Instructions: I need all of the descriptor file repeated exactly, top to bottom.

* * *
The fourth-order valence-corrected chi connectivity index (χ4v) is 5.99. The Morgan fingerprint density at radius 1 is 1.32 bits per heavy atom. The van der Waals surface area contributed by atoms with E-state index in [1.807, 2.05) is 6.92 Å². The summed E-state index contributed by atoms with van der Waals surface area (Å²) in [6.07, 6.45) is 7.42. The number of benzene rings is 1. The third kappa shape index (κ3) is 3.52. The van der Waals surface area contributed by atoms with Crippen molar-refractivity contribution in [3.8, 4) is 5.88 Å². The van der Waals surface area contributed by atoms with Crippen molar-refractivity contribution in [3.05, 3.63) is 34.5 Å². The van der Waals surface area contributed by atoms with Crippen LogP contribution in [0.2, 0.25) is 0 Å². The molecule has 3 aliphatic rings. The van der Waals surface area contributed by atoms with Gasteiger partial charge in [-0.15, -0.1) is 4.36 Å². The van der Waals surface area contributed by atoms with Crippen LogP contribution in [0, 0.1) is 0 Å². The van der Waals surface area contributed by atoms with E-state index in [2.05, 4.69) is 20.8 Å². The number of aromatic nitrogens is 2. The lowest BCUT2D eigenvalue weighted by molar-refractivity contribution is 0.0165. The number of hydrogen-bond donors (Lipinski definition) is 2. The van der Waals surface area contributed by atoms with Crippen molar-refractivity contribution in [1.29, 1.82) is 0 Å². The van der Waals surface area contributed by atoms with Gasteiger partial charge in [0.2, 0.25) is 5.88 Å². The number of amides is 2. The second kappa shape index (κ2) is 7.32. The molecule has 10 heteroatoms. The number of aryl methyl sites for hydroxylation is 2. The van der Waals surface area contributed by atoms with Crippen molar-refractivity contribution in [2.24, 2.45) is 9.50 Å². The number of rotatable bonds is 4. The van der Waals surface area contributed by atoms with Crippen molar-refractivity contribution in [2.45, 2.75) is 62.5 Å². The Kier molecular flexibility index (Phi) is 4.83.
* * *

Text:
The fourth-order valence-corrected chi connectivity index (χ4v) is 5.99. The Morgan fingerprint density at radius 1 is 1.32 bits per heavy atom. The van der Waals surface area contributed by atoms with E-state index in [1.807, 2.05) is 6.92 Å². The summed E-state index contributed by atoms with van der Waals surface area (Å²) in [6.07, 6.45) is 7.42. The number of benzene rings is 1. The third kappa shape index (κ3) is 3.52. The van der Waals surface area contributed by atoms with Crippen molar-refractivity contribution in [3.8, 4) is 5.88 Å². The van der Waals surface area contributed by atoms with Crippen molar-refractivity contribution in [3.05, 3.63) is 34.5 Å². The van der Waals surface area contributed by atoms with Crippen LogP contribution in [0.2, 0.25) is 0 Å². The molecule has 3 aliphatic rings. The van der Waals surface area contributed by atoms with Gasteiger partial charge in [-0.15, -0.1) is 4.36 Å². The van der Waals surface area contributed by atoms with Crippen LogP contribution in [0, 0.1) is 0 Å². The van der Waals surface area contributed by atoms with E-state index in [2.05, 4.69) is 20.8 Å². The number of aromatic nitrogens is 2. The lowest BCUT2D eigenvalue weighted by molar-refractivity contribution is 0.0165. The number of hydrogen-bond donors (Lipinski definition) is 2. The van der Waals surface area contributed by atoms with Crippen molar-refractivity contribution in [1.29, 1.82) is 0 Å². The van der Waals surface area contributed by atoms with Gasteiger partial charge in [0.2, 0.25) is 5.88 Å². The number of amides is 2. The second kappa shape index (κ2) is 7.32. The molecule has 10 heteroatoms. The number of aryl methyl sites for hydroxylation is 2. The van der Waals surface area contributed by atoms with Crippen molar-refractivity contribution in [2.24, 2.45) is 9.50 Å². The number of rotatable bonds is 4. The van der Waals surface area contributed by atoms with Crippen molar-refractivity contribution in [2.45, 2.75) is 62.5 Å². The Kier molecular flexibility index (Phi) is 4.83.